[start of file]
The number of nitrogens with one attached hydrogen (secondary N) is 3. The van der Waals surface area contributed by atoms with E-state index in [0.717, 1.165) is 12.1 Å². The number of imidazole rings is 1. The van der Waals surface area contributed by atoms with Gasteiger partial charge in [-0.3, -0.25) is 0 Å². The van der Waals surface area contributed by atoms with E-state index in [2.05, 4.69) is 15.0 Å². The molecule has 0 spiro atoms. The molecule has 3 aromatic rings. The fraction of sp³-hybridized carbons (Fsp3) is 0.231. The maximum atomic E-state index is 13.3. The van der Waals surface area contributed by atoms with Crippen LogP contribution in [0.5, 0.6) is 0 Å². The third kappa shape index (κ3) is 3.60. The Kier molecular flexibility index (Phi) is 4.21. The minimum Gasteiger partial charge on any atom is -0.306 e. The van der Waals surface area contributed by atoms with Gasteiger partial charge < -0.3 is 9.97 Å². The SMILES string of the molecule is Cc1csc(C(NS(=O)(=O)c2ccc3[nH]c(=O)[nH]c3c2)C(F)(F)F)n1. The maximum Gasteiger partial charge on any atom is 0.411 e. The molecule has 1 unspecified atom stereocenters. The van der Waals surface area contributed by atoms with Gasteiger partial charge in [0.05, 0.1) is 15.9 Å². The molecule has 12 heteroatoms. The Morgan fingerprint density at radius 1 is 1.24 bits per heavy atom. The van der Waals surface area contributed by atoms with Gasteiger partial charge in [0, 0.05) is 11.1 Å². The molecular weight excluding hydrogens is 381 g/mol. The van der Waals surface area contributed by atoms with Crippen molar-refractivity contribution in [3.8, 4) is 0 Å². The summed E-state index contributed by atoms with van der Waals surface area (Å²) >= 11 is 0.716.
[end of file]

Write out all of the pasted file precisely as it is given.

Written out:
The number of nitrogens with one attached hydrogen (secondary N) is 3. The van der Waals surface area contributed by atoms with E-state index in [0.717, 1.165) is 12.1 Å². The number of imidazole rings is 1. The van der Waals surface area contributed by atoms with Gasteiger partial charge in [-0.3, -0.25) is 0 Å². The van der Waals surface area contributed by atoms with E-state index in [2.05, 4.69) is 15.0 Å². The molecule has 0 spiro atoms. The molecule has 3 aromatic rings. The fraction of sp³-hybridized carbons (Fsp3) is 0.231. The maximum atomic E-state index is 13.3. The van der Waals surface area contributed by atoms with Crippen LogP contribution in [0.5, 0.6) is 0 Å². The third kappa shape index (κ3) is 3.60. The Kier molecular flexibility index (Phi) is 4.21. The minimum Gasteiger partial charge on any atom is -0.306 e. The van der Waals surface area contributed by atoms with Gasteiger partial charge < -0.3 is 9.97 Å². The SMILES string of the molecule is Cc1csc(C(NS(=O)(=O)c2ccc3[nH]c(=O)[nH]c3c2)C(F)(F)F)n1. The maximum Gasteiger partial charge on any atom is 0.411 e. The molecule has 1 unspecified atom stereocenters. The van der Waals surface area contributed by atoms with Gasteiger partial charge in [0.05, 0.1) is 15.9 Å². The molecule has 12 heteroatoms. The Morgan fingerprint density at radius 1 is 1.24 bits per heavy atom. The van der Waals surface area contributed by atoms with Gasteiger partial charge in [0, 0.05) is 11.1 Å². The molecular weight excluding hydrogens is 381 g/mol. The van der Waals surface area contributed by atoms with Crippen molar-refractivity contribution in [3.8, 4) is 0 Å². The summed E-state index contributed by atoms with van der Waals surface area (Å²) >= 11 is 0.716.